• Concurrent with oil, we have also relied upon other very useful sources of energy such as hydroelectric, nuclear, and the like to provide our electricity needs. As an example, most of our conventional electricity requirements for home and business use comes from turbines run on coal or other forms of fossil fuel, nuclear power generation plants, and hydroelectric plants, as well as other forms of renewable energy. Often times, home and business use of electrical power has been stable and widespread.
  • Most importantly, much if not all of the useful energy found on the Earth comes from our sun. Generally all common plant life on the Earth achieves life using photosynthesis processes from sun light. Fossil fuels such as oil were also developed from biological materials derived from energy associated with the sun. For human beings including “sun worshipers,” sunlight has been essential. For life on the planet Earth, the sun has been our most important energy source and fuel for modern day solar energy.
  • Solar energy possesses many characteristics that are very desirable. Solar energy is renewable, clean, abundant, and often widespread. Certain technologies developed often capture solar energy, concentrate it, store it, and convert it into other useful forms of energy.
  • Solar panels have been developed to convert sunlight into energy. As merely an example, solar thermal panels often convert electromagnetic radiation from the sun into thermal energy for heating homes, running certain industrial processes, or driving high grade turbines to generate electricity. As another example, solar photovoltaic panels convert sunlight directly into electricity for a variety of applications. Solar panels are generally composed of an array of solar cells, which are interconnected to each other. The cells are often arranged in series and/or parallel groups of cells in series. Accordingly, solar panels have great potential to benefit our nation, security, and human users. They can even diversify our energy requirements and reduce the world's dependence on oil and other potentially detrimental sources of energy.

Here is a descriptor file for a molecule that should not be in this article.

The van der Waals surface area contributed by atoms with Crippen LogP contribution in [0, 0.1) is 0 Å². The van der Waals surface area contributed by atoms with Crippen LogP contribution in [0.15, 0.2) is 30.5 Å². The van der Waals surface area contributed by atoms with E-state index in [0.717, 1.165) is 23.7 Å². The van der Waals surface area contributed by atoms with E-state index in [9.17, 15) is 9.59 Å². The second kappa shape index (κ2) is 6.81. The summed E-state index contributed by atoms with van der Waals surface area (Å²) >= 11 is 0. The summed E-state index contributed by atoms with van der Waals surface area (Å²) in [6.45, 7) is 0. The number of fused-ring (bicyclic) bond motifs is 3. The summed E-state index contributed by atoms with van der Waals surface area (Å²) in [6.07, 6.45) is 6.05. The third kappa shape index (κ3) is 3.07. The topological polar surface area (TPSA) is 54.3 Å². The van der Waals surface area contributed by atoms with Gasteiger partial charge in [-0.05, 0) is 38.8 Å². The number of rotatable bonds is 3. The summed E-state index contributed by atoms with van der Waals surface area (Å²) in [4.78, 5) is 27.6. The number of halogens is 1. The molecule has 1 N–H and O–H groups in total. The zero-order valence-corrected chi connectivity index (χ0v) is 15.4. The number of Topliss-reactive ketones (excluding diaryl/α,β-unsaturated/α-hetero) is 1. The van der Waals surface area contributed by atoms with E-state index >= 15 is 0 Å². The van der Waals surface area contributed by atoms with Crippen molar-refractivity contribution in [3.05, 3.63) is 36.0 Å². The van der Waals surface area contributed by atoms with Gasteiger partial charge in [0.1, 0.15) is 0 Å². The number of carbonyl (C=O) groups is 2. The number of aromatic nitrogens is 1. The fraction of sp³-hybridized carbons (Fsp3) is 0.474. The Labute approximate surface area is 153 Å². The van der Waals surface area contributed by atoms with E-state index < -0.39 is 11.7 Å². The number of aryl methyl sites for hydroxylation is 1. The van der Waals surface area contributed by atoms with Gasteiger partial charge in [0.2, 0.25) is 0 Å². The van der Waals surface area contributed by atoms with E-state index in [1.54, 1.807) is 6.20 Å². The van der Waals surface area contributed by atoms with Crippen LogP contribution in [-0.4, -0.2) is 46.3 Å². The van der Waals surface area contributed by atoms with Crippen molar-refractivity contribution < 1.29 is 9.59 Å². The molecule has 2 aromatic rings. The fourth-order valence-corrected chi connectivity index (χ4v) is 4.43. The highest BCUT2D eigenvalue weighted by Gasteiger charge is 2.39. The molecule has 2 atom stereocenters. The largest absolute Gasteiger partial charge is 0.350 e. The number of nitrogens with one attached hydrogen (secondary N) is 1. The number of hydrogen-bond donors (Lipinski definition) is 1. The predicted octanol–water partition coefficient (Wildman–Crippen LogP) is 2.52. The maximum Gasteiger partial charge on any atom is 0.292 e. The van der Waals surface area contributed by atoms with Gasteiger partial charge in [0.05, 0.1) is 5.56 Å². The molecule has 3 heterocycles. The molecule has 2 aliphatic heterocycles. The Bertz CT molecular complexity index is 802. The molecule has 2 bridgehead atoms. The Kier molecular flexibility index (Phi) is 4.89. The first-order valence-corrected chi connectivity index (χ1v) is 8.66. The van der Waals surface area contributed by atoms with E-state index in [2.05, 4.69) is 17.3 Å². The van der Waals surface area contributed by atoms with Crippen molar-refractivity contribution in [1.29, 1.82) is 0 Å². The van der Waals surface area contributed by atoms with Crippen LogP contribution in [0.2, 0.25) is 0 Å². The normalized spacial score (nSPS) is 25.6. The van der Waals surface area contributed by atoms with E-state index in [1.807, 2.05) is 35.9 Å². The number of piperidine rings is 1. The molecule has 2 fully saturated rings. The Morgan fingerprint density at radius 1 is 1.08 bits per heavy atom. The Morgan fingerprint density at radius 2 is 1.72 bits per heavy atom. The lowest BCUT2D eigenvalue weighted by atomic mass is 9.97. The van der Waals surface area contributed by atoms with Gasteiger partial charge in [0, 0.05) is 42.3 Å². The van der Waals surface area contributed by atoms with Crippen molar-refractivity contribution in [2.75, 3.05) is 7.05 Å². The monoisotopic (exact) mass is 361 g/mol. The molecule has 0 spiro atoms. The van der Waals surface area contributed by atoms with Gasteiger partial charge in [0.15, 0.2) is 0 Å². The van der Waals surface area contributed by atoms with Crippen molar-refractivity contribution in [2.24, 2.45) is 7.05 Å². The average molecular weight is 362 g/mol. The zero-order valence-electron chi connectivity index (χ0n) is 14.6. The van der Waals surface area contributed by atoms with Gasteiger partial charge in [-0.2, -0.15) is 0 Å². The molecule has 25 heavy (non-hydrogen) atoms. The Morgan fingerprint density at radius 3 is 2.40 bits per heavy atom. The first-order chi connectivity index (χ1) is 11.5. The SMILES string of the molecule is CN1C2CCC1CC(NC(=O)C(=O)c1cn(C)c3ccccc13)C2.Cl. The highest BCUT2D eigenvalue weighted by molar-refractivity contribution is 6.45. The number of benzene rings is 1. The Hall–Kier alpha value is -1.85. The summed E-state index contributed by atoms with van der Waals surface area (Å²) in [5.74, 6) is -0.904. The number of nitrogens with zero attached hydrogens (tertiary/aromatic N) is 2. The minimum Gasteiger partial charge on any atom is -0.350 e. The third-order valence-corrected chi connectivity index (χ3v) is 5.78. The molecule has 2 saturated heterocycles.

• Although solar panels have been used successful for certain applications, there are still certain limitations. Solar cells are often costly. Depending upon the geographic region, there are often financial subsidies from governmental entities for purchasing solar panels, which often cannot compete with the direct purchase of electricity from public power companies. Additionally, the panels are often composed of silicon bearing wafer materials. Such wafer materials are often costly and difficult to manufacture efficiently on a large scale. Availability of solar panels is also somewhat scarce. That is, solar panels are often difficult to find and purchase from limited sources of photovoltaic silicon bearing materials. These and other limitations are described throughout the present specification, and may be described in more detail below.
  • From the above, it is seen that techniques for improving solar devices is highly desirable.
  • BRIEF SUMMARY OF THE INVENTION